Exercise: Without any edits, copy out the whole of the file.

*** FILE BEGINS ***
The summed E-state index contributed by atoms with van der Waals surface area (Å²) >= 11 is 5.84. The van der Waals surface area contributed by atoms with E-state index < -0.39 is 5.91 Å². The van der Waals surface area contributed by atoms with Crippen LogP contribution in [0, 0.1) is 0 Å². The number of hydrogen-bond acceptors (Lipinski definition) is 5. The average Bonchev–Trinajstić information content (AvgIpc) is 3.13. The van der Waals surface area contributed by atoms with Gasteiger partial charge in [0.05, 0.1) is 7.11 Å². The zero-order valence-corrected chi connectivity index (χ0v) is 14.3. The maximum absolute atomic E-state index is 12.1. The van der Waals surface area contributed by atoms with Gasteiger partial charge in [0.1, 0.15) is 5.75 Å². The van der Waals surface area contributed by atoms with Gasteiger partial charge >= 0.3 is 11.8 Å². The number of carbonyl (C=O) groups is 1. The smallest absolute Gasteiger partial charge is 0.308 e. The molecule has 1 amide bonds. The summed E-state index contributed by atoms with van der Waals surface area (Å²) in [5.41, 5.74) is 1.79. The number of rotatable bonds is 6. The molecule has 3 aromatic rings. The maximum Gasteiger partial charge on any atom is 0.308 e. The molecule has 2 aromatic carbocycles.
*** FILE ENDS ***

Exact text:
The summed E-state index contributed by atoms with van der Waals surface area (Å²) >= 11 is 5.84. The van der Waals surface area contributed by atoms with E-state index < -0.39 is 5.91 Å². The van der Waals surface area contributed by atoms with Crippen LogP contribution in [0, 0.1) is 0 Å². The number of hydrogen-bond acceptors (Lipinski definition) is 5. The average Bonchev–Trinajstić information content (AvgIpc) is 3.13. The van der Waals surface area contributed by atoms with Gasteiger partial charge in [0.05, 0.1) is 7.11 Å². The zero-order valence-corrected chi connectivity index (χ0v) is 14.3. The maximum absolute atomic E-state index is 12.1. The van der Waals surface area contributed by atoms with Gasteiger partial charge in [0.1, 0.15) is 5.75 Å². The van der Waals surface area contributed by atoms with Gasteiger partial charge >= 0.3 is 11.8 Å². The number of carbonyl (C=O) groups is 1. The smallest absolute Gasteiger partial charge is 0.308 e. The molecule has 1 amide bonds. The summed E-state index contributed by atoms with van der Waals surface area (Å²) in [5.41, 5.74) is 1.79. The number of rotatable bonds is 6. The molecule has 3 aromatic rings. The maximum Gasteiger partial charge on any atom is 0.308 e. The molecule has 2 aromatic carbocycles.